10 Things I love about Deutschland (Germany) (Part 1)

I always like Deutschland since I was 15. I had been dreaming of seeing Deutschland when I was 15. Gott sei dank, God granted my wishes in a special way, the way that I did not expect it would ever happen to me. I am more than just being grateful, really. Having been living in Germany for 3 years has made me realize that there are many  good things about Germany. I know that 3 years’ experiences might be different from 2 or 5 or 10 or more years’ experiences. So, if you feel you know Germany more than I do, you might disagree with my 10 things.

1. In comparison to my own country Indonesia, Deutschland’s weather suits me better. Any weather in any seasons here is by far acceptable for me. I basically love cool weather, so that explains why  I love (Herbst)or Autumn and Winter better than Frühling (Spring) or Sommer (Summer). Even if it is on summer time, the weather is far from what it’s called as sultry as in Surabaya (the city I come from), Indonesia. The hot summer weather is still incomparable to the hot weather in Indonesia in general.kota

 

2There is less air pollution which makes me feel taking a walk during hot summer time still comfortable. I don’t need  to worry to cover my nose because of the bad air pollution. Back in Indonesia, I always brought a small handkerchief to cover my nose whenever I was on the street, so that I would not inhale the bad air pollution coming out of the vehicles for example.

3. Queuing.

-Using the ‘Aufzug’ or elevator! In comparison to my own country, people often rush in the elevator without giving a chance to people who want to rush out. It’s like they were saying ‘ I should go inside soon, otherwise the lift will leave me and I need  to wait again and again until it comes to me.’ It is vice versa in Deutschland. People outside the elevator wait for the people who are already in the elevator who want to rush out. Then, those people who are outside step in the elevator.

– Buchery for example. If there are few people who happen to be at the same counter of meat, the buchery will usually ask ‘ Ok, who’s first?’, and amazingly those customers are willing to say who should get the privilege to be served at the first place. In comparison to my country, even, say in the market, the seller often don’t care who comes first, and amazingly the customer who in fact comes later than the first customer has the desires to be served fast by directly placing his or her order. I am often annoyed by these people.

There are just many examples of discipline in queuing here in Deutschland. Those two are just to name a few.

4.Insurances

I am not  going much into details about this. The thing is that there are just too many kinds of insurances in Deustchland. Regarding health insurance, I think Germany has a reputation for having one of the best health care systems in the world. I often get headache when learning that every single thing is insured in Germany. People want to live secured.

5. Relatively good  public transport systems.

The first time I came to Germany, all I wanted to try was the fast train ICE! All I wanted to try was the public transportations. We live in the center of the city, thus car is absolutely not needed in our case. I think not having a car in Germany is not a bad thing at all since the public transportations are already quite reliable. I know those who do not agree will say that having cars give more benefits such as faster. The public transportations here like U-Bahn or subway system, different kinds of  trains (from RB(Regional Bahn), S-Bahn(Strassenbahn), IC (Inter City), ICE (Inter City Express) just to name a few) , buses are quite reliable. They are not always on time, but they are such great helper when we want to travel around Germany. This ICE train has also a special compartment for family with babies and young children, and it is interesting to be able to experience traveling in this ‘Kleinkindabteil’. Believe me this ‘Kleinkindabteil’ is one of the things I am feeling grateful for using ICE , German fast train. Please go to search engine and find kleindkindabteil ICE Germany, you will be tempted to try to book  tickets for it! Me? I loveee it.ice3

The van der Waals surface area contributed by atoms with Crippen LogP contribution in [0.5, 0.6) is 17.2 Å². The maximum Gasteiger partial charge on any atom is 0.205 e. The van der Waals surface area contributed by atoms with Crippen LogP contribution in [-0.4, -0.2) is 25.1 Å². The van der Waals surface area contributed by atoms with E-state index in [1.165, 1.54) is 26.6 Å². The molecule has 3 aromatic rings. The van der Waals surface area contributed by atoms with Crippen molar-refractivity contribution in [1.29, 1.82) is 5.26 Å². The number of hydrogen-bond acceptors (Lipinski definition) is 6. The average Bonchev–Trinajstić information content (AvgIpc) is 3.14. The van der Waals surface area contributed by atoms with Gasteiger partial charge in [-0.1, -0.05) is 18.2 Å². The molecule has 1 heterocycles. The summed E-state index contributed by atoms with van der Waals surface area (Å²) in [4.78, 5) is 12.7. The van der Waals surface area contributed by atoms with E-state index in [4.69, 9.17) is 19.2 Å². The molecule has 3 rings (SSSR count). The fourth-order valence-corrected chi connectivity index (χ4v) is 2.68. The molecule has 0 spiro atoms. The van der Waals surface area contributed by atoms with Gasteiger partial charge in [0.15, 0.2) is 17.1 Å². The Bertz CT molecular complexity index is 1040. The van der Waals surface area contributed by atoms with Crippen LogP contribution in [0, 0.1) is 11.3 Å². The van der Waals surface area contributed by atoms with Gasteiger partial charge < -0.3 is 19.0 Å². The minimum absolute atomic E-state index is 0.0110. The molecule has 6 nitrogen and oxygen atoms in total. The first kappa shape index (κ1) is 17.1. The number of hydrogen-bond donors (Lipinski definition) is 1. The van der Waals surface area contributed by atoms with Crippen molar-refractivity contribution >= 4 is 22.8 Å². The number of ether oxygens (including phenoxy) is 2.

6.Language

If you are an avid reader of my blog since the beginning you will know how I love languages. And that goes without saying that I love the German language. Having in love with the language does not necessarily mean you can speak the language. I am not on that path yet, soon I hope. All movies on TV here are dubbed into German. They are proud of their own language, which is a good thing. I know it can be troublesome for me to follow movies on TV without subtitles. Even with subtitles, it can still  be very upseting since I feel like I am at a total lost. I think it’s pretty awesome that there are only minimal touch of foreign languages on this land. And I have to say, I hate for not being able to speak the language grammaticaly correct. Should I take German linguistic???

7.Kind People

‘Depend’ is always the answer to many things on this world. But in general, the Germans are friendly people. I have experienced a lot and alot of nice experiences  with those kind and friendly people. They often offer their help whenever they see me having some problems like for example with my pram. People often offer their seats to old people or mothers with babies and young children. One time, I met some random people, and they saw our daughter! they thought she was cute. She is!, then they said their hopes and prayers to us, something like ‘ Alles gute!’

8. German bread and cakes

Germany has a very long tradition of excellence baking. I used to not like bread, I ate bread only rarely back in Indonesia. But since I came  to Germany, oh boy! the taste of the bread is sooooo different from the bread sold in many bakeries in Indonesia. I love German bread, cakes and pastries! they are really  my cup of tea! I love semmel brezel, hmm just for a teaser!DSC_1216